Kamehameha Schools' enrollment, revenue up
Kamehameha Schools increased educational opportunities for children of Native Hawaiian descent in fiscal year 2004 and ended the period with a record $6.2 billion in assets, according to an annual statement.
The charitable trust, formerly known as the Bishop Estate, reported an increase in net assets of roughly $543 million for the year ended June 30, 2004, thanks to improved investment returns and a strong real estate market.
Enrollment in Kamehameha Schools programs reached a record high, the trust said. Preschool enrollment increased from 1,283 students to 1,397, and K-12 enrollment rose from 4,426 students to 4,854.
KS operates private schools on O'ahu, Maui and the Big Island, and more than 30 preschool sites. An outreach program assists public-school students, and KS helps support 12 community-based charter schools.
The trust reported spending $221 million on educational programs in fiscal 2004, up $1 million from the previous year.
Kamehameha Schools began in 1887 with a land-based endowment included in the will of Princess Bernice Pauahi Bishop.
"We made substantial progress in fiscal year 2004 in fulfilling Pauahi's vision to create educational opportunities to improve the capability and well-being of Hawaiians," said Kamehameha Schools Chief Executive Officer Dee Jay Mailer. "We remain 'onipa'a (steadfast) in our commitment to help more Hawaiian children and their families achieve their educational goals and strengthening the endowment that is the legacy of our princess."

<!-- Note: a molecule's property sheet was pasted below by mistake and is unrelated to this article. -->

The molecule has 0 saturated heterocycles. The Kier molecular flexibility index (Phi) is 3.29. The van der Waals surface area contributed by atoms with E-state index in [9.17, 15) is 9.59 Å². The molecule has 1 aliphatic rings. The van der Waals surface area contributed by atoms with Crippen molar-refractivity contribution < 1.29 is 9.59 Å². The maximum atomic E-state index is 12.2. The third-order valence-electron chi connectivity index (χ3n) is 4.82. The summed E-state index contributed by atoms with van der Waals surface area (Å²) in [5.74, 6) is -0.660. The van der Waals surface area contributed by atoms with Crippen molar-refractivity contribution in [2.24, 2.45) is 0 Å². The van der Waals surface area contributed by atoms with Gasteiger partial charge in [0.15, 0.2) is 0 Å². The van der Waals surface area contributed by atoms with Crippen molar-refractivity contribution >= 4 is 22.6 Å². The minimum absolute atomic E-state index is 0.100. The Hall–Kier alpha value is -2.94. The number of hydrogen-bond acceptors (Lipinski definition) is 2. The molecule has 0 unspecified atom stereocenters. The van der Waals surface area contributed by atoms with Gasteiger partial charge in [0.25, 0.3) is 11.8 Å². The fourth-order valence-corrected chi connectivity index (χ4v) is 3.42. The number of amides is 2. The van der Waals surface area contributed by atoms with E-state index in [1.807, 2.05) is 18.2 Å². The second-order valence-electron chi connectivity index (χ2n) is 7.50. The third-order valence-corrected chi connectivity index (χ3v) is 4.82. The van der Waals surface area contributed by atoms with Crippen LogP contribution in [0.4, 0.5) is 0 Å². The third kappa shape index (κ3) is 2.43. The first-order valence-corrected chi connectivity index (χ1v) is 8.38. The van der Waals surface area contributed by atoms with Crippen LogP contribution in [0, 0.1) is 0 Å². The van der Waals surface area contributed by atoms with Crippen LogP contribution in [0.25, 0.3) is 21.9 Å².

The trust is in the fifth year of a 15-year strategic plan to extend opportunities to more Hawaiians.
KS reported total revenues of $838.7 million and expenses of $296.2 million.
Revenue from the trust's endowment increased by $295 million, netting a record 15.4 percent total return that KS officials said offset market dips in the previous two years.
Nearly all of the trust's original assets were in real estate. Today, 31 percent of assets are in real estate and 69 percent are in financial assets, the trust said.
The trust owns more than 365,000 acres of Hawai'i real estate, and remains the state's largest private landowner.